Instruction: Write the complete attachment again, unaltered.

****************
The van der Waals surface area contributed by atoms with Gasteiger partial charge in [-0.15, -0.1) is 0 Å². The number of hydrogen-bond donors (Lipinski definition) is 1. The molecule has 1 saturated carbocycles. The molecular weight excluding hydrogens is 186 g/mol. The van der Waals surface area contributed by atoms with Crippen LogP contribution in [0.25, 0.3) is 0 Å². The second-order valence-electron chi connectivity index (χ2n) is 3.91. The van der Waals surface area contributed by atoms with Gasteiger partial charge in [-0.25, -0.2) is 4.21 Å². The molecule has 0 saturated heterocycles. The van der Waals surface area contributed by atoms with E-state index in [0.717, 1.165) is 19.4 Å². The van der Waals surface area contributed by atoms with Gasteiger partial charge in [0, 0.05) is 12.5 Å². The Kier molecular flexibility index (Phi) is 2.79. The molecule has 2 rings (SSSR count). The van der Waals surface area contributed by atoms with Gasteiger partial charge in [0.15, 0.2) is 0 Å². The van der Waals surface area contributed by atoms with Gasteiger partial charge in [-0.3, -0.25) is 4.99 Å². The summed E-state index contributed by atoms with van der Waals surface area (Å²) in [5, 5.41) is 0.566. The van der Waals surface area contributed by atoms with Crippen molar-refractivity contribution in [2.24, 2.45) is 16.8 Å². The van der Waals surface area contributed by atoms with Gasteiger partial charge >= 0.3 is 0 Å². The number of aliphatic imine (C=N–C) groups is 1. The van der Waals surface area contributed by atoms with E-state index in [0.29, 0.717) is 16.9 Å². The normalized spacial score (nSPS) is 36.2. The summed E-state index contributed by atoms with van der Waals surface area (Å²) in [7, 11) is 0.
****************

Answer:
The van der Waals surface area contributed by atoms with Gasteiger partial charge in [-0.15, -0.1) is 0 Å². The number of hydrogen-bond donors (Lipinski definition) is 1. The molecule has 1 saturated carbocycles. The molecular weight excluding hydrogens is 186 g/mol. The van der Waals surface area contributed by atoms with Crippen LogP contribution in [0.25, 0.3) is 0 Å². The second-order valence-electron chi connectivity index (χ2n) is 3.91. The van der Waals surface area contributed by atoms with Gasteiger partial charge in [-0.25, -0.2) is 4.21 Å². The molecule has 0 saturated heterocycles. The van der Waals surface area contributed by atoms with E-state index in [0.717, 1.165) is 19.4 Å². The van der Waals surface area contributed by atoms with Gasteiger partial charge in [0, 0.05) is 12.5 Å². The Kier molecular flexibility index (Phi) is 2.79. The molecule has 2 rings (SSSR count). The van der Waals surface area contributed by atoms with Gasteiger partial charge in [0.15, 0.2) is 0 Å². The van der Waals surface area contributed by atoms with Gasteiger partial charge in [-0.3, -0.25) is 4.99 Å². The summed E-state index contributed by atoms with van der Waals surface area (Å²) in [5, 5.41) is 0.566. The van der Waals surface area contributed by atoms with Crippen molar-refractivity contribution in [2.24, 2.45) is 16.8 Å². The van der Waals surface area contributed by atoms with Gasteiger partial charge >= 0.3 is 0 Å². The number of aliphatic imine (C=N–C) groups is 1. The van der Waals surface area contributed by atoms with E-state index in [0.29, 0.717) is 16.9 Å². The normalized spacial score (nSPS) is 36.2. The summed E-state index contributed by atoms with van der Waals surface area (Å²) in [7, 11) is 0.